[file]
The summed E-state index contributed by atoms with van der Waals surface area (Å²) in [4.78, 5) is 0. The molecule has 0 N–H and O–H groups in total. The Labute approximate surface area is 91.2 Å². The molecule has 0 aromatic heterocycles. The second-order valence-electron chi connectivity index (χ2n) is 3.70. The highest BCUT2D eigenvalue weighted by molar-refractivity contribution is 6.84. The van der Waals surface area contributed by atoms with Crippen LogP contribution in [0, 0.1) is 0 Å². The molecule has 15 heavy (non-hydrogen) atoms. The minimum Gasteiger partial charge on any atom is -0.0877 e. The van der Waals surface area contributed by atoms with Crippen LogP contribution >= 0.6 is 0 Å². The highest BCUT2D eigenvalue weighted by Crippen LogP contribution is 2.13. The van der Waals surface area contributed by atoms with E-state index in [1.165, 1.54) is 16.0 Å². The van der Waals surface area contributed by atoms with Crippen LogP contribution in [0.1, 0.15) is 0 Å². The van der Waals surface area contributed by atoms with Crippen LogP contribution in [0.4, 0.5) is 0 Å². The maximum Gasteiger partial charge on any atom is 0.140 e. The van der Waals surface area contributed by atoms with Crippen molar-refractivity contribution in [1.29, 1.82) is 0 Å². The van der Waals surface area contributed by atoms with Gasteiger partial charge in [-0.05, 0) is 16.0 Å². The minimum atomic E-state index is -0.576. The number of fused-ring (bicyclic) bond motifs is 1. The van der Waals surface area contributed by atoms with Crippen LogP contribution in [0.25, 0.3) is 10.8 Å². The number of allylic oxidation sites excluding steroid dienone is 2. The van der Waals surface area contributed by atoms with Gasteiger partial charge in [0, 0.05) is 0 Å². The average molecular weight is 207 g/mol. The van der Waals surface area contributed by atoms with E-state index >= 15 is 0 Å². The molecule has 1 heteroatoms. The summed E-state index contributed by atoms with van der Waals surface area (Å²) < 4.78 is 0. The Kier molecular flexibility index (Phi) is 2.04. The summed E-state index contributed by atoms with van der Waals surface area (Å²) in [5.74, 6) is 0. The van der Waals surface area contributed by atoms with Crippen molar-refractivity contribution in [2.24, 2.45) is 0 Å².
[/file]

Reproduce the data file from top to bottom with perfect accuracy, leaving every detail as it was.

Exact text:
The summed E-state index contributed by atoms with van der Waals surface area (Å²) in [4.78, 5) is 0. The molecule has 0 N–H and O–H groups in total. The Labute approximate surface area is 91.2 Å². The molecule has 0 aromatic heterocycles. The second-order valence-electron chi connectivity index (χ2n) is 3.70. The highest BCUT2D eigenvalue weighted by molar-refractivity contribution is 6.84. The van der Waals surface area contributed by atoms with Crippen LogP contribution in [0, 0.1) is 0 Å². The molecule has 15 heavy (non-hydrogen) atoms. The minimum Gasteiger partial charge on any atom is -0.0877 e. The van der Waals surface area contributed by atoms with Crippen LogP contribution >= 0.6 is 0 Å². The highest BCUT2D eigenvalue weighted by Crippen LogP contribution is 2.13. The van der Waals surface area contributed by atoms with E-state index in [1.165, 1.54) is 16.0 Å². The van der Waals surface area contributed by atoms with Crippen LogP contribution in [0.1, 0.15) is 0 Å². The van der Waals surface area contributed by atoms with Crippen LogP contribution in [0.4, 0.5) is 0 Å². The maximum Gasteiger partial charge on any atom is 0.140 e. The van der Waals surface area contributed by atoms with Crippen molar-refractivity contribution in [1.29, 1.82) is 0 Å². The van der Waals surface area contributed by atoms with Gasteiger partial charge in [-0.05, 0) is 16.0 Å². The minimum atomic E-state index is -0.576. The number of fused-ring (bicyclic) bond motifs is 1. The van der Waals surface area contributed by atoms with Crippen LogP contribution in [0.25, 0.3) is 10.8 Å². The number of allylic oxidation sites excluding steroid dienone is 2. The van der Waals surface area contributed by atoms with Gasteiger partial charge in [0, 0.05) is 0 Å². The average molecular weight is 207 g/mol. The van der Waals surface area contributed by atoms with E-state index >= 15 is 0 Å². The molecule has 1 heteroatoms. The summed E-state index contributed by atoms with van der Waals surface area (Å²) < 4.78 is 0. The Kier molecular flexibility index (Phi) is 2.04. The summed E-state index contributed by atoms with van der Waals surface area (Å²) in [5.74, 6) is 0. The van der Waals surface area contributed by atoms with Crippen molar-refractivity contribution in [2.24, 2.45) is 0 Å².